Monday, May 16

The European Commission takes Spain to court for improperly treating its wastewater


The European Commission returns to take to Spain before the Court of Justice by the deficient treatment of the residual waters. Brussels considers that, despite the progress, a hundred “urban agglomerations” still do not properly treat the water after using it.

40% of the waters on which Spain depends are in poor condition

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After the first notice in 2016 and an ultimatum in February 2020 to comply with the regulations for environmental protection, the Commission has decided to denounce Spain. “It must redouble its efforts to ensure that the wastewater collected receives sufficient treatment to reach the relevant levels in the matter,” he explained this Wednesday. This forces to put money because “there are agglomerations where infrastructures must be built or improved.”

The point is that these used waters can carry viruses or bacteria that pose a danger to people’s health as well as a risk of contamination for lakes, rivers, soils and aquifers. They also contain nutrients, waste from livestock and agriculture, “capable of damaging freshwater and the marine environment by favoring the excessive proliferation of algae that suffocates other forms of life, a process called eutrophication,” describes Brussels.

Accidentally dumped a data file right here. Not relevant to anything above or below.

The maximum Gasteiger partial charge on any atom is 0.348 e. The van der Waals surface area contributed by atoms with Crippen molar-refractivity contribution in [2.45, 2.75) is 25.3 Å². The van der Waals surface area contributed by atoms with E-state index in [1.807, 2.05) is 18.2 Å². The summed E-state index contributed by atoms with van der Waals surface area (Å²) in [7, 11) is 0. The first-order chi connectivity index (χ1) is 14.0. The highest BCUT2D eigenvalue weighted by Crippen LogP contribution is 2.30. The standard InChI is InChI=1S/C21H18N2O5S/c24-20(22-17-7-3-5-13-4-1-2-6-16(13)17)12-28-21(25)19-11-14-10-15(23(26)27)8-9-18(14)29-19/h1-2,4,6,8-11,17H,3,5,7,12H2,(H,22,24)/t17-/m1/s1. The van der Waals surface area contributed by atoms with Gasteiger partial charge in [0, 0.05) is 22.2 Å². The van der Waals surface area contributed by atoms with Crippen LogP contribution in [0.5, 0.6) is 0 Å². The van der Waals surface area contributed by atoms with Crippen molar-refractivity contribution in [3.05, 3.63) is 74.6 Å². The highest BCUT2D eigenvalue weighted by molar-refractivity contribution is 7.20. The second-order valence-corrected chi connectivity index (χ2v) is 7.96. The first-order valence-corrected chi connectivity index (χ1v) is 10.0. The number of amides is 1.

Spain’s problem with water treatment is a recurring headache that, in addition, is leading to the payment of a periodic fine. In 2018, European magistrates already ruled against Spain for similar reasons. The ruling included the payment of a fine of 12 million euros plus another 11 million extra each semester that the problem remained. The money payable decreases as defaults are resolved.

In addition, last December, the Commission denounced Spain before the court for the contamination of water derived from waste from agriculture and livestock. In this case, a “poor” response was pointed to when nitrates were discharged into the environment, ending up in both surface water and groundwater. This nitrate comes from livestock manure, especially intensive pig farming, and from irrigation for its fertilizers. Brussels made ugly that there had been wake-up calls “for three years”.



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